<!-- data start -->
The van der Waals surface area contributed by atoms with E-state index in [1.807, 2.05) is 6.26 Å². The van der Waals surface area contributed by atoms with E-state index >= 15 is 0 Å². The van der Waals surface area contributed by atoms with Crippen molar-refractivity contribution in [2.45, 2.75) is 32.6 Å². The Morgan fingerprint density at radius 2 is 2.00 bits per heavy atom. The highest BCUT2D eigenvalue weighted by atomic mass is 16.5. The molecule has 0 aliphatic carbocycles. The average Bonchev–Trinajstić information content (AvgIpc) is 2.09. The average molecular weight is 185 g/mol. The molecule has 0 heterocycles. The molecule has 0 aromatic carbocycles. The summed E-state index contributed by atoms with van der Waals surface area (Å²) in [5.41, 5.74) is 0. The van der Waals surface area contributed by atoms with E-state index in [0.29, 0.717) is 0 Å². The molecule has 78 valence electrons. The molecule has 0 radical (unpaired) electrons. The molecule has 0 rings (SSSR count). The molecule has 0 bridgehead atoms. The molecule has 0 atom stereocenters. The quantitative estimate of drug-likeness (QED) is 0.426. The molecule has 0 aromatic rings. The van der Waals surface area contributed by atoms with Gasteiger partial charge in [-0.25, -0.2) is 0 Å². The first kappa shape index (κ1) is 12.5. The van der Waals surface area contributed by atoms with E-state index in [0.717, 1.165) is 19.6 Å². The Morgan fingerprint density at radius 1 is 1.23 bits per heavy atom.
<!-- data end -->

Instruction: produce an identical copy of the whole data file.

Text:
The van der Waals surface area contributed by atoms with E-state index in [1.807, 2.05) is 6.26 Å². The van der Waals surface area contributed by atoms with E-state index >= 15 is 0 Å². The van der Waals surface area contributed by atoms with Crippen molar-refractivity contribution in [2.45, 2.75) is 32.6 Å². The Morgan fingerprint density at radius 2 is 2.00 bits per heavy atom. The highest BCUT2D eigenvalue weighted by atomic mass is 16.5. The molecule has 0 aliphatic carbocycles. The average Bonchev–Trinajstić information content (AvgIpc) is 2.09. The average molecular weight is 185 g/mol. The molecule has 0 heterocycles. The molecule has 0 aromatic carbocycles. The summed E-state index contributed by atoms with van der Waals surface area (Å²) in [5.41, 5.74) is 0. The van der Waals surface area contributed by atoms with E-state index in [0.29, 0.717) is 0 Å². The molecule has 78 valence electrons. The molecule has 0 radical (unpaired) electrons. The molecule has 0 rings (SSSR count). The molecule has 0 bridgehead atoms. The molecule has 0 atom stereocenters. The quantitative estimate of drug-likeness (QED) is 0.426. The molecule has 0 aromatic rings. The van der Waals surface area contributed by atoms with Gasteiger partial charge in [-0.25, -0.2) is 0 Å². The first kappa shape index (κ1) is 12.5. The van der Waals surface area contributed by atoms with E-state index in [0.717, 1.165) is 19.6 Å². The Morgan fingerprint density at radius 1 is 1.23 bits per heavy atom.